“Then the children and babies started crying with the pain.”

The aircraft landed at 12:00 local time and passengers were later taken on to East Midlands Airport on another flight.

It has been reported that another Ryanair Boeing 737-800 suffered a decompression on 6 February while flying from Bergamo to Charleroi in Belgium.

In a statement Ryanair apologised to all the passengers affected by the diversion and delay on Wednesday.

The aircraft has been examined, but the German Federal Bureau of Aircraft Accident Investigation said the full investigation could take up to a year.

A spokesman for the bureau said three people were taken to hospital for examination after the incident but were not seriously injured. Ten people received minor injuries but did not require hospital treatment.

Share

Ryanair flight hits turbulence injuring 3 and forcing an emergency landing

An aircraft operated by Ryanair, the World’s most hated airline, was involved in an incident  last night in which two passengers and a steward received medical treatment for head injuries.

The flight encountered turbulence at 20.20 yesterday evening that led to the Treviso bound aircraft having to make an emergency landing at Bologna’s Marconi airport.

There were 170 people on board the flight. According to reports, the turbulence over the Tyrranian Sea caused ‘panic’ among them.

Some passengers were injured by falling baggage from the over-head compartments.

After a two-hour wait at Bologna, all passengers were transferred to Bologna on another flight.

We wonder what the outcome could have been if some of MOL’s insane revenue generating ideas had already been in place…

How about this?

“46 standing passengers on a Ryanair flight all had their necks broken as Stewardess struggles to control 737 in turbulence after the Captain, the only pilot on board, has stroke”.

Share

Ryanair aircraft engine shuts down during flight to Spain

An engine on an aircraft operated by Ryanair, the World’s most hated airline, has been shut down in mid-air during a flight from Ireland to Spain.

The Ryanair Boeing 737-800, registration number EI-DLV and operating as flight number FR-7152 from Dublin to Santander, was on it’s approach to Santander airport when the crew reported they needed to shut down an engine. The airplane continued into Santander and thankfully arrived in one piece.

A replacement Boeing 737-800 was dispatched to Santander in order to perform the return leg but this resulted in a delay of over 9 hours for the poor passengers waiting to board in Spain.

Passengers were not charged extra for the luxury of a replacement aircraft, as far as we know.

Mr O’Leary was not ingested into the engine and therefore this could not have been a contributing factor to the incident.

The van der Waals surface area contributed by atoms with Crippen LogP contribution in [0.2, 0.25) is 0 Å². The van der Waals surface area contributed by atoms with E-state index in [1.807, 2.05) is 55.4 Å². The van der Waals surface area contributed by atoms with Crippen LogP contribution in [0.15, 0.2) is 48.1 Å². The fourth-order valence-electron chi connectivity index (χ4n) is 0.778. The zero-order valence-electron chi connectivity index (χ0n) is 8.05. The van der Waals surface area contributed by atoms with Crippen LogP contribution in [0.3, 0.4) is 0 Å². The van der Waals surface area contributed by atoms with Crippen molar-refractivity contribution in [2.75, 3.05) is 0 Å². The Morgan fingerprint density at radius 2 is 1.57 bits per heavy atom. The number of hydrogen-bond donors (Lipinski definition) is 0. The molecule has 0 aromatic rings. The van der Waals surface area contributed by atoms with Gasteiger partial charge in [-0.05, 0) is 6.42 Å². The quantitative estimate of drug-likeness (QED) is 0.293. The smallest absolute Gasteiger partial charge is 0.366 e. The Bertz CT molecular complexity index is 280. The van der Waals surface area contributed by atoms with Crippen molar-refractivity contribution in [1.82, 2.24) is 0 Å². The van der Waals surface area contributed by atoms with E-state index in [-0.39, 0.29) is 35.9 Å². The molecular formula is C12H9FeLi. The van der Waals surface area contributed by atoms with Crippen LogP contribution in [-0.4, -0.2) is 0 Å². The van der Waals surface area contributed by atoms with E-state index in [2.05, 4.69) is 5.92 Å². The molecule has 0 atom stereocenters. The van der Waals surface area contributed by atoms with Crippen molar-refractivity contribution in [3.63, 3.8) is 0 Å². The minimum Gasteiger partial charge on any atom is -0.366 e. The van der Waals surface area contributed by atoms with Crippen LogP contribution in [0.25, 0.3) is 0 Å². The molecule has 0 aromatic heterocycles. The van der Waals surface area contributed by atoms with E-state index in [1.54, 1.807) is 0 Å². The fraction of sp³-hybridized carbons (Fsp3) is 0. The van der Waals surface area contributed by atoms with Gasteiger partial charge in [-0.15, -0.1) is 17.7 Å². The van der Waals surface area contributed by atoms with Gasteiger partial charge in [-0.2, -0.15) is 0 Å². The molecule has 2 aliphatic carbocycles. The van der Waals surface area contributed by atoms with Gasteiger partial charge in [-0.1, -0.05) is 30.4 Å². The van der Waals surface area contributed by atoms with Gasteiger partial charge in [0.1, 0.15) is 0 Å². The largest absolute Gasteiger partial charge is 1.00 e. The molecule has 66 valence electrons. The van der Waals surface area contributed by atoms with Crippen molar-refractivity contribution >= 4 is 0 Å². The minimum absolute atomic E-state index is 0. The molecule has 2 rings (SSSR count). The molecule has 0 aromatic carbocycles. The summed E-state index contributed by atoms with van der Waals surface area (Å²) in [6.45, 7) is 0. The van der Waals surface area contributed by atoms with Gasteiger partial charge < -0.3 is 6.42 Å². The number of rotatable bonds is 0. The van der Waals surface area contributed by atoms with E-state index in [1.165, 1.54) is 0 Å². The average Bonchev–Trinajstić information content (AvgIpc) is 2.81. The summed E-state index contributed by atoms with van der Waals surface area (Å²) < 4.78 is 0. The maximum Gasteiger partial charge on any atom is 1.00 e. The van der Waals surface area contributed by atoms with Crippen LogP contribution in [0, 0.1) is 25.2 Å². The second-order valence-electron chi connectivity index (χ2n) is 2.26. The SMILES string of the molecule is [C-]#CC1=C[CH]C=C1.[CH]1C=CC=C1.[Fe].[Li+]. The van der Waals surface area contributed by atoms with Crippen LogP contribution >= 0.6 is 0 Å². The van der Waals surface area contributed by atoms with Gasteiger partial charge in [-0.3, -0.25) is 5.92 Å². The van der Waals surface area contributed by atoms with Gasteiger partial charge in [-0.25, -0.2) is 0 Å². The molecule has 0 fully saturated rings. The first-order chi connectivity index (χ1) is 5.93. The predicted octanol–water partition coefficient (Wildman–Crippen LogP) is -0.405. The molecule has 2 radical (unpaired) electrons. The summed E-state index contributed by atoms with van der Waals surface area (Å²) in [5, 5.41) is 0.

Were you on this flight? If you have any stories or photos, please do email us at [email protected]

Share

Ryanair plane in precautionary landing at Belfast City airport

An aircraft belonging to Ryanair, the World’s most hated airline, and travelling to London Stansted has made a precautionary landing at Belfast City Airport after taking off on Tuesday.

A spokesperson for Ryanair said: “After take off cabin crew noticed an acrid smell and standard procedure was followed and the aircraft turned back and landed”.

All 154 passengers disembarked safely at about 0730 BST.

Passenger Andy Patterson said:”There was a slight delay before the flight as they were checking out the engines.

“Slightly after take off there was a distinct smell of fumes in the cabin. A short while later the pilot came over the tannoy and said we would return to Belfast as a precautionary measure”, he added.

A spokesperson from Belfast City Airport said emergency services were at the scene as a precaution.

The source of the smell is being investigated.

Share

Ryanair jet’s broken tail flap prompts FAA ‘Airworthiness Directive’ affecting 600 aircraft

The FAA have ordered airlines to perform an emergency inspection of some 600 Boeing 737 airplanes after vibrations caused by a broken tail flap mechanism forced the diversion of a flight operated by Ryanair, the World’s most hated airline.

The Ryanair flight using a Boeing 737-800, registration EI-DYI and performing flight FR-5407 from Eindhoven to Madrid with 146 passengers, was climbing out of Eindhoven having reached FL240 just northeast of Brussels, when the crew reported technical problems.

The Ryanair flightcrew diverted from the intended route and made an uneventful landing.

The FAA then received a report from Boeing detailing the failure of the aft attach lugs on the left elevator tab control mechanism, which resulted in severe elevator vibration.

Sandy Angers, a Seattle-based spokeswoman for Boeing Co., said the company identified the problem after the Ryanair incident when a flight crew noticed “excessive” vibration and was forced to divert.

“There is a safety concern,” she said. “When we become aware of these types of issues, we respond quickly.”

Angers said the order effects about 600 “next-generation Boeing 737s, including the -600, -700, -800, and -900 series.

Subsequent investigation revealed extensive damage to the elevator tab control system. Severe vibration in this attach point is suspected of allowing rapid wear of the joint, and resulted in failure of the attach lugs.

This condition, if not corrected, could “result in a loss of aircraft control and structural integrity” and could thus cause a crash.

The FAA Airworthiness Directive can be read here:
http://www.airweb.faa.gov/Regulatory_and_Guidance_Library%5CrgAD.nsf/0/DF4E8BD4ADD40024862576E500199ECB?OpenDocument

A PDF copy of the FAA report can be found here:
http://www.airweb.faa.gov/Regulatory_and_Guidance_Library/rgAD.nsf/0/df4e8bd4add40024862576e500199ecb/$FILE/2010-06-51_Emergency.pdf

Share